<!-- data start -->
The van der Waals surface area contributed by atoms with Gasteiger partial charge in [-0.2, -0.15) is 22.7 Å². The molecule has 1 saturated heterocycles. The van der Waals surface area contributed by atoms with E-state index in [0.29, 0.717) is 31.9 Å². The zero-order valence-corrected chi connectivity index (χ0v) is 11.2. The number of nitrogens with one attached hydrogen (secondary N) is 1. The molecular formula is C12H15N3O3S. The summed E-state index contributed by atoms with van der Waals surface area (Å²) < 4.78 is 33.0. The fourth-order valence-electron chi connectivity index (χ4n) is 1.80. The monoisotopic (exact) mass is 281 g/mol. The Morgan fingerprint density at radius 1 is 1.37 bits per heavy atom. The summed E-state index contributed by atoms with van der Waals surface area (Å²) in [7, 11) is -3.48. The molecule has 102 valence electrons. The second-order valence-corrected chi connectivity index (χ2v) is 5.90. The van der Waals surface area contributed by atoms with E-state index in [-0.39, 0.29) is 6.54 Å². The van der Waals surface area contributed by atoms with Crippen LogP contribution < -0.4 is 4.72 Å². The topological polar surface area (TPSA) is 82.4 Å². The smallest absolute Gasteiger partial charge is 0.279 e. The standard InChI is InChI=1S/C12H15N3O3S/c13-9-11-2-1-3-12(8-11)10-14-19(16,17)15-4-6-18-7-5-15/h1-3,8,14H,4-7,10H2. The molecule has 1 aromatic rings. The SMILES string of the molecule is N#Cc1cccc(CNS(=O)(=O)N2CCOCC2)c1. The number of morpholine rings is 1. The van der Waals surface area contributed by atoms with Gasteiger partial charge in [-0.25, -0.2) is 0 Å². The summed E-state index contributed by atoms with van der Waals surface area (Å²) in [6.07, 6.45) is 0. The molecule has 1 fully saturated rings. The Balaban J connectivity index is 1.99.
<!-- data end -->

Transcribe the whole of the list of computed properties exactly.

The van der Waals surface area contributed by atoms with Gasteiger partial charge in [-0.2, -0.15) is 22.7 Å². The molecule has 1 saturated heterocycles. The van der Waals surface area contributed by atoms with E-state index in [0.29, 0.717) is 31.9 Å². The zero-order valence-corrected chi connectivity index (χ0v) is 11.2. The number of nitrogens with one attached hydrogen (secondary N) is 1. The molecular formula is C12H15N3O3S. The summed E-state index contributed by atoms with van der Waals surface area (Å²) < 4.78 is 33.0. The fourth-order valence-electron chi connectivity index (χ4n) is 1.80. The monoisotopic (exact) mass is 281 g/mol. The Morgan fingerprint density at radius 1 is 1.37 bits per heavy atom. The summed E-state index contributed by atoms with van der Waals surface area (Å²) in [7, 11) is -3.48. The molecule has 102 valence electrons. The second-order valence-corrected chi connectivity index (χ2v) is 5.90. The van der Waals surface area contributed by atoms with E-state index in [-0.39, 0.29) is 6.54 Å². The van der Waals surface area contributed by atoms with Crippen LogP contribution < -0.4 is 4.72 Å². The topological polar surface area (TPSA) is 82.4 Å². The smallest absolute Gasteiger partial charge is 0.279 e. The standard InChI is InChI=1S/C12H15N3O3S/c13-9-11-2-1-3-12(8-11)10-14-19(16,17)15-4-6-18-7-5-15/h1-3,8,14H,4-7,10H2. The molecule has 1 aromatic rings. The SMILES string of the molecule is N#Cc1cccc(CNS(=O)(=O)N2CCOCC2)c1. The number of morpholine rings is 1. The van der Waals surface area contributed by atoms with Gasteiger partial charge in [-0.25, -0.2) is 0 Å². The summed E-state index contributed by atoms with van der Waals surface area (Å²) in [6.07, 6.45) is 0. The molecule has 1 fully saturated rings. The Balaban J connectivity index is 1.99.